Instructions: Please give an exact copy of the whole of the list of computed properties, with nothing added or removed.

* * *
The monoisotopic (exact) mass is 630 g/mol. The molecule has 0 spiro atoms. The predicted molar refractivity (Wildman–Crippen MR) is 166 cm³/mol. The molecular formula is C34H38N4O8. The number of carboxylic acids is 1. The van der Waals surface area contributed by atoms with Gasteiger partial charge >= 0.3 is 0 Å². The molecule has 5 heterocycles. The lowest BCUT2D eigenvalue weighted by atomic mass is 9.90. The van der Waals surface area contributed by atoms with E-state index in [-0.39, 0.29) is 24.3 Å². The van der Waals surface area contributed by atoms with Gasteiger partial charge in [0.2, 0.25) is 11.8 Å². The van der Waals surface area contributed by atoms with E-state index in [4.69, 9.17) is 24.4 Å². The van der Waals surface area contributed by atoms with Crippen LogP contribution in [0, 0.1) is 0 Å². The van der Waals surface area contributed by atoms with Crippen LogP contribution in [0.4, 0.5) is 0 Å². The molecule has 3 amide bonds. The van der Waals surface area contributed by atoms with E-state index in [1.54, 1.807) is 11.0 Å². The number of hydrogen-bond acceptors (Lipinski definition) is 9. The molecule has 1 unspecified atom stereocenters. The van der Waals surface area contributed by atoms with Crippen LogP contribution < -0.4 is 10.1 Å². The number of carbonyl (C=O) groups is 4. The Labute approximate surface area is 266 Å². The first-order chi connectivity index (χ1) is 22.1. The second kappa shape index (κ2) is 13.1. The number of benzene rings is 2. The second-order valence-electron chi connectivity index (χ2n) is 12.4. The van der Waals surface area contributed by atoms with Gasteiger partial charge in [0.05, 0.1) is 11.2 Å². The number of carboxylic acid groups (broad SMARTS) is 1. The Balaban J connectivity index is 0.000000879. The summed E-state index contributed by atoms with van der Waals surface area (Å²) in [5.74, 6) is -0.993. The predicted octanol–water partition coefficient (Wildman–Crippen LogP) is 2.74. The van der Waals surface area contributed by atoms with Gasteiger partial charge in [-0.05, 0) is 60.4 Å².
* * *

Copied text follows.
The monoisotopic (exact) mass is 630 g/mol. The molecule has 0 spiro atoms. The predicted molar refractivity (Wildman–Crippen MR) is 166 cm³/mol. The molecular formula is C34H38N4O8. The number of carboxylic acids is 1. The van der Waals surface area contributed by atoms with Gasteiger partial charge >= 0.3 is 0 Å². The molecule has 5 heterocycles. The lowest BCUT2D eigenvalue weighted by atomic mass is 9.90. The van der Waals surface area contributed by atoms with E-state index in [-0.39, 0.29) is 24.3 Å². The van der Waals surface area contributed by atoms with Gasteiger partial charge in [0.2, 0.25) is 11.8 Å². The van der Waals surface area contributed by atoms with E-state index in [4.69, 9.17) is 24.4 Å². The van der Waals surface area contributed by atoms with Crippen LogP contribution in [0, 0.1) is 0 Å². The van der Waals surface area contributed by atoms with Crippen LogP contribution in [0.4, 0.5) is 0 Å². The molecule has 3 amide bonds. The van der Waals surface area contributed by atoms with E-state index in [1.54, 1.807) is 11.0 Å². The number of hydrogen-bond acceptors (Lipinski definition) is 9. The molecule has 1 unspecified atom stereocenters. The van der Waals surface area contributed by atoms with Crippen LogP contribution < -0.4 is 10.1 Å². The number of carbonyl (C=O) groups is 4. The Labute approximate surface area is 266 Å². The first-order chi connectivity index (χ1) is 22.1. The second kappa shape index (κ2) is 13.1. The number of benzene rings is 2. The second-order valence-electron chi connectivity index (χ2n) is 12.4. The van der Waals surface area contributed by atoms with Gasteiger partial charge in [0.05, 0.1) is 11.2 Å². The number of carboxylic acid groups (broad SMARTS) is 1. The Balaban J connectivity index is 0.000000879. The summed E-state index contributed by atoms with van der Waals surface area (Å²) in [5.74, 6) is -0.993. The predicted octanol–water partition coefficient (Wildman–Crippen LogP) is 2.74. The van der Waals surface area contributed by atoms with Gasteiger partial charge in [-0.05, 0) is 60.4 Å².